“We had this sort of breakthrough moment where we just realized that we needed to put all the expectations to write a record aside,” Austin Tufts explains as the sun hits our faces on a balcony in Montreal, a warmth that’s easily found on Braids’s latest effort Deep In The Iris, slated for release this week. The Montreal-three piece—comprised of singer Raphaelle Standell-Preston, along with multi-instrumentalist Taylor Smith, and drummer Austin Tufts—have spent the greater part of last year on multiple recording retreats in the wilderness and beauty of Arizona, upstate New York and Vermont to connect with each other on the deepest level, tearing down walls and obliterating judgments and the responsibilities of recording an album, and what came out of it was Braids’s most direct, honest and unflinching record to date.
Not only was the group more open with each other than ever before, the process and resulting piece of work were much more enjoyable this time around: “it’s actually sitting really well with us, which is a nice change. Normally we work so hard on an album, and pick it apart so much […] that by the time it comes out we’re rather sick of it. We went into [Deep In The Iris] with the idea that we really wanted to enjoy the process, go and experience something beautiful, and connect as people.”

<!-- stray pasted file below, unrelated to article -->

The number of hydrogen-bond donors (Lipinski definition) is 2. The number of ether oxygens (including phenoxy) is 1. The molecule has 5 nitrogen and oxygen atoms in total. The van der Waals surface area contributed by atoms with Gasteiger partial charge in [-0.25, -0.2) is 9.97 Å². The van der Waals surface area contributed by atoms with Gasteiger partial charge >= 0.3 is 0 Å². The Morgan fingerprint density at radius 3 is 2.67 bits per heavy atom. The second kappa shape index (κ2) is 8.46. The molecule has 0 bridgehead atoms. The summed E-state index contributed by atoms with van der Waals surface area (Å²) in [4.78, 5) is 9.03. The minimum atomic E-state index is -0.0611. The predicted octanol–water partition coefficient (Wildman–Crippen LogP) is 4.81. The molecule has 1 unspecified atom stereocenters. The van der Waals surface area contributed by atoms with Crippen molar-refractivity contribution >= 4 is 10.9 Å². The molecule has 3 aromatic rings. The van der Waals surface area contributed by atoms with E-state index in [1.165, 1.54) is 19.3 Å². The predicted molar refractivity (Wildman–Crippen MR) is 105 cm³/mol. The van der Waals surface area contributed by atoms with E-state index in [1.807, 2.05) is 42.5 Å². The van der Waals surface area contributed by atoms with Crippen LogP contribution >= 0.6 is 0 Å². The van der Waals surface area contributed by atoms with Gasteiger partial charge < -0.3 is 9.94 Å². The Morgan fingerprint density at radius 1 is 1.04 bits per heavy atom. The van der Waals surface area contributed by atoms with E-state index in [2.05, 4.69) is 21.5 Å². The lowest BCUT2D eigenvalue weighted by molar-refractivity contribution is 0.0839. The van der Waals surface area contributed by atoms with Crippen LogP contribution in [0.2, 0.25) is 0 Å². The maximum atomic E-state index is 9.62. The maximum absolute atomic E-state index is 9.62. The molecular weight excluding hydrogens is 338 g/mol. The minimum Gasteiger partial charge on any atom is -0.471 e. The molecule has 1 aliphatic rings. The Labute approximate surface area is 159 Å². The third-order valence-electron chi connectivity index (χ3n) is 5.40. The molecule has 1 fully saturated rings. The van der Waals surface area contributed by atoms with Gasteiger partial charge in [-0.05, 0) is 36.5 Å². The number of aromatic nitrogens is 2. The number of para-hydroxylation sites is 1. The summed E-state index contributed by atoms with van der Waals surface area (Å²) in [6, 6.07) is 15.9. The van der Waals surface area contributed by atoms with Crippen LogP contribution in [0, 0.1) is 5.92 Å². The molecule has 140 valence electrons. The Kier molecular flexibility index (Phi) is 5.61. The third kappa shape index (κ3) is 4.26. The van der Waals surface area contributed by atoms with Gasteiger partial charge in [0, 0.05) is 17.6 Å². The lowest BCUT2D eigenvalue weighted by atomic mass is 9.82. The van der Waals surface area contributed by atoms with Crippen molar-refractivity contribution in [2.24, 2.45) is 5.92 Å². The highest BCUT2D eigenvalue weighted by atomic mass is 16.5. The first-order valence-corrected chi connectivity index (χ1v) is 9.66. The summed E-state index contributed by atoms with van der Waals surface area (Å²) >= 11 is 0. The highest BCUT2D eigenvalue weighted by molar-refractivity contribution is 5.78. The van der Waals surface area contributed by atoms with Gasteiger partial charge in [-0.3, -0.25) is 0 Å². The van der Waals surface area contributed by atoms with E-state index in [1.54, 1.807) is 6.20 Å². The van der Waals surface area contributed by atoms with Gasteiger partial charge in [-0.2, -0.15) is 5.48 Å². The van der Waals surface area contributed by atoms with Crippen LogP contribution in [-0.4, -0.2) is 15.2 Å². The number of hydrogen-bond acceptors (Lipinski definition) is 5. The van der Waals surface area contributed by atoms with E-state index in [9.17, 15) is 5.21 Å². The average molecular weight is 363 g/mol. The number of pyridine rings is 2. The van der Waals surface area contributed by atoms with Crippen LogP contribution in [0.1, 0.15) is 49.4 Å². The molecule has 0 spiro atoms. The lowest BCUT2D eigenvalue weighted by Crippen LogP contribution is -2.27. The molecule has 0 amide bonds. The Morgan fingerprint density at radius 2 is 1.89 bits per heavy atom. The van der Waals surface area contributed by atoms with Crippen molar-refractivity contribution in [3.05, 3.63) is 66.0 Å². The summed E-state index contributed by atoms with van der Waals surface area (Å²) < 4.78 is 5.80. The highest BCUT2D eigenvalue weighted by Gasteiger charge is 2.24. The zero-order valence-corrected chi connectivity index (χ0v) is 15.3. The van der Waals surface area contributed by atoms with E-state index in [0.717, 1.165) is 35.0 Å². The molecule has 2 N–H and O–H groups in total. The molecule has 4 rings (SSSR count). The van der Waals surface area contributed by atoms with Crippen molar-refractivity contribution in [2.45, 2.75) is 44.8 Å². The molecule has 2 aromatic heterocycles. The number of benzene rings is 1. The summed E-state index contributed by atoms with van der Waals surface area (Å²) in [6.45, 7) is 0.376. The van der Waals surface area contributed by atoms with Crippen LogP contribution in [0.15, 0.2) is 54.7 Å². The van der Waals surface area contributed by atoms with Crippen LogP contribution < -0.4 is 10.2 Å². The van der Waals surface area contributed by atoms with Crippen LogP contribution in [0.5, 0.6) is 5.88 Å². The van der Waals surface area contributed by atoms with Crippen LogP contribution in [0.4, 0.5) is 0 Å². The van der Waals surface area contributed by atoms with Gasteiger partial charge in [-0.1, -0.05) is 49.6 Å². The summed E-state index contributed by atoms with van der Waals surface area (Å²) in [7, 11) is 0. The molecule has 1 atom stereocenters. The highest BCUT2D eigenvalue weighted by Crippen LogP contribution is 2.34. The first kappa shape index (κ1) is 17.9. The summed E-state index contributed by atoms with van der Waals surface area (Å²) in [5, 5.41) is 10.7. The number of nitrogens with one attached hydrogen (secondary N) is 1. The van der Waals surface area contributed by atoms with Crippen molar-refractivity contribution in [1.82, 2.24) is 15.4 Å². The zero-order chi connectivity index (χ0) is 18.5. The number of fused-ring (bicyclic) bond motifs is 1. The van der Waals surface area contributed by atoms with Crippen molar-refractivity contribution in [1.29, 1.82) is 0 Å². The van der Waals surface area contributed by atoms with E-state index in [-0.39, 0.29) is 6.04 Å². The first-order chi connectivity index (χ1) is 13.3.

In explaining their recording retreats, Tufts recounted that he wanted the experience to involve as little expectation to write a record as possible: “we originally had set out to spend seven weeks in Arizona and we were like ‘maybe we’ll finish a record.” Braids strived to let their instantaneous creativity do the talking, and not over think the formation of ideas. “We really wanted to work fast and keep ideas really fresh,” said Tufts.